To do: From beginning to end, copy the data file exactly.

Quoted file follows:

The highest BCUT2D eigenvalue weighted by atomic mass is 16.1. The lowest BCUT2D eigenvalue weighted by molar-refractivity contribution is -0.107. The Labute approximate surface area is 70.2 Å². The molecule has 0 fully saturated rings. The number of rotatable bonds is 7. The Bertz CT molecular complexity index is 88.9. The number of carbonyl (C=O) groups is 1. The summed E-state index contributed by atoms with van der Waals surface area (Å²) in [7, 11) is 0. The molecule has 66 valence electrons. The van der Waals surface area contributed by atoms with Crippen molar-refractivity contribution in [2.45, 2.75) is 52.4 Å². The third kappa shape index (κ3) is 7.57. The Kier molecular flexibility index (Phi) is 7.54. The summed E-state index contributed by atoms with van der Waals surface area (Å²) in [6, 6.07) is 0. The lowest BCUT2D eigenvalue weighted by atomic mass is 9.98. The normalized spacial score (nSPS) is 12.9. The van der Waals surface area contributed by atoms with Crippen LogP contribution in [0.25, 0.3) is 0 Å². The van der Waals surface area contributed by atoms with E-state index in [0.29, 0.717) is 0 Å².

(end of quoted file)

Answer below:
The highest BCUT2D eigenvalue weighted by atomic mass is 16.1. The lowest BCUT2D eigenvalue weighted by molar-refractivity contribution is -0.107. The Labute approximate surface area is 70.2 Å². The molecule has 0 fully saturated rings. The number of rotatable bonds is 7. The Bertz CT molecular complexity index is 88.9. The number of carbonyl (C=O) groups is 1. The summed E-state index contributed by atoms with van der Waals surface area (Å²) in [7, 11) is 0. The molecule has 66 valence electrons. The van der Waals surface area contributed by atoms with Crippen molar-refractivity contribution in [2.45, 2.75) is 52.4 Å². The third kappa shape index (κ3) is 7.57. The Kier molecular flexibility index (Phi) is 7.54. The summed E-state index contributed by atoms with van der Waals surface area (Å²) in [6, 6.07) is 0. The lowest BCUT2D eigenvalue weighted by atomic mass is 9.98. The normalized spacial score (nSPS) is 12.9. The van der Waals surface area contributed by atoms with Crippen LogP contribution in [0.25, 0.3) is 0 Å². The van der Waals surface area contributed by atoms with E-state index in [0.29, 0.717) is 0 Å².